Brantford's Bernard Akuoko overcomes barriers to employment

August 29 2017 - Bernard Akuoko.jpgSince he was 17, Brantford’s Bernard Akuoko has always been employed.

The 29-year-old has worked at a retail store, movie theatre, a call centre, a group home for adults with mental disabilities and as a peer employment mentor outreach specialist. He is a residence counsellor at W. Ross MacDonald School.

That would be an impressive feat for any young person, but Akuoko has an extra challenge. He was born with retinitis pigmentosa, an eye disease that has caused him to gradually lose his vision.

This has not slowed him down or shaped his life. He went on to successfully attend traditional elementary and high school. Unfortunately, through the years, Akuoko felt the need to hide his disability.

“As a teenager, I didn’t want to be singled out as the visually impaired kid,” says Akuoko.

His strength of will served him well at Sheridan College; where he went on to earn his Social Service Worker diploma in a year and a half instead of the normal two.

He was ready to go out and work, but his parents urged him to go on to university. This meant a bridge year at Ryerson University, where he took continuing education classes every Saturday morning. To pay his way, he had two jobs working at the movie theatre on weeknights and in retail on the weekends immediately after class.

The retail sector taught him some painful lessons.

“I had a manager who seemed like he did not want to deal with me,” says Akuoko. “He kept insinuating: ‘he didn’t want me there'."

One Saturday, he told Akuoko not to come in for his next shift.

Upon returning to work, a different manager surprisingly asked: ‘Where were you?'. He vowed to work valiantly so no one would ever question his dedication again. He fulfilled every task he was given and beyond. With his work ethic and outgoing personality, he earned the respect of his colleagues. So much so that four years later, when Akuoko left for university, he received praise for his hard work with a gift card, signed by fellow employees and management.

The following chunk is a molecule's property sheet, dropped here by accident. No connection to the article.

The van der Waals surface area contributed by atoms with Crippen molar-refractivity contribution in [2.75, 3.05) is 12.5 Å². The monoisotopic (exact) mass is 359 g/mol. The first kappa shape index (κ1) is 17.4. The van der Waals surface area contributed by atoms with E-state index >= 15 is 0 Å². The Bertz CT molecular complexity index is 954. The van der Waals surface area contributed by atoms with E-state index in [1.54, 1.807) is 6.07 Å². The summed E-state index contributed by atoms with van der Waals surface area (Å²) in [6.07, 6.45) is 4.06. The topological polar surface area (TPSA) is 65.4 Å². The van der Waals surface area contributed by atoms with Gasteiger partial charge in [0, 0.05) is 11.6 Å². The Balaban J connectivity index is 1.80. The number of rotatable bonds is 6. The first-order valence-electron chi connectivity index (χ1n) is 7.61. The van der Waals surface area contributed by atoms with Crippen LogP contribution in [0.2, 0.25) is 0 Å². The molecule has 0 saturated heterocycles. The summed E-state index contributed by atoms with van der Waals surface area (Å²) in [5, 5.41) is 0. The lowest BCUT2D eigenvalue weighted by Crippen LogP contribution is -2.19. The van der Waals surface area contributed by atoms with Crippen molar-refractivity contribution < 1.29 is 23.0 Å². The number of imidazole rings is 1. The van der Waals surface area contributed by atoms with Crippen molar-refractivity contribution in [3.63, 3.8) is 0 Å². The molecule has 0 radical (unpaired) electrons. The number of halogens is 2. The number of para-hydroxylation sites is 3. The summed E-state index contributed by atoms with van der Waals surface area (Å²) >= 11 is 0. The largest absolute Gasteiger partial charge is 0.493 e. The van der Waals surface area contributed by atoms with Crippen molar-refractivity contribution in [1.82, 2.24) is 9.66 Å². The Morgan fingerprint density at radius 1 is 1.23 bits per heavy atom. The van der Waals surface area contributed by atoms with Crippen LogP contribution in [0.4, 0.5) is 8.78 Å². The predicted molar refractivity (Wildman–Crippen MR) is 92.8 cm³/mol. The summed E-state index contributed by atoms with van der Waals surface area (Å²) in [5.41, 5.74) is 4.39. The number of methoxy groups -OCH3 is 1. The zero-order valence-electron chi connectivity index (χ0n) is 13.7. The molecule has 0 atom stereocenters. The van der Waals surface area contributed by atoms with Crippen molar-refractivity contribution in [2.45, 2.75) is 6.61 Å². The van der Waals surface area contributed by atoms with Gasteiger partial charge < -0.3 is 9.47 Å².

Even after graduating from Laurentian with his Bachelors of Social Work degree, he still faced barriers. Despite his education, he was steered toward a call centre job in Burlington. Akuoko felt the company took advantage of employees, demanding long hours for minimum wage pay. One morning, a new recruit came in. Just as Akuoko started to explain the routine, a manager stepped in stating “You can’t train new employees. You use adaptive technology. You are good at what you do, but you can’t train new recruits because you will confuse them.” (Akuoko uses a screen reader and screen magnification program).

“Stuff like that really hurt,” says Akuoko. “I started looking for a new job.”

His aunt, who had always looked out for him, spotted a posting for an outreach specialist position working with people with disabilities in Mississauga. Akuoko’s heart leapt at the possibility of helping clients improve their lives. He joined a team of energetic young workers.

“At first, some of them weren’t too keen on me. They didn’t know whether I’d be able to get around and meet clients,” recalls Akuoko.

He quickly put their doubts to rest. He walked, he took the bus, and he took the GO train to get the job done.

“I was on top of the world. I loved my job,” says Akuoko.

Unfortunately, it was a pilot program and his contract wasn’t renewed.

Heartsick and adrift, he applied to Wilfrid Laurier’s master of social work program, but he didn’t get in. At the same time, he developed a cyst on his jaw which had to be removed. The surgery was more debilitating than he expected.

“I was really down,” recalls Akuoko. “I didn’t know if I’d ever be able to move on.”

While recovering from the surgery, he stumbled upon a job posting for a residence counsellor at W. Ross MacDonald School for the Blind (WRMS). Realizing this was a great opportunity, he applied, putting his heart into his resume and providing a detailed cover letter.

He was offered an interview. Determined to get the job, he prepared a powerful 10-minute presentation, explaining how he would support a student with vision loss. A week later, he got the call. Immediately, Akuoko moved from his residence in Oakville to Brantford, where he attributes all his determination and work ethic to all his experiences over the years.

Without his determination and supportive family and friends, Akuoko might not have been where he is today. Akuoko likes to let others know that nothing will come easy, especially while living with a visual disability or any other barrier.

“It is important to equip yourself with a positive mindset and cease in making excuses," says Akuoko. “Prepare to take risks and fail, but at the same time learn how to recover from setbacks.”

With this attitude, Akuoko believes this is only the beginning for him in his journey towards employment success. Sixty-two per cent of the working-aged, blind and partially sighted population is not employed, compared to 27 per cent of the sighted population. To learn more about employing someone with vision loss, visit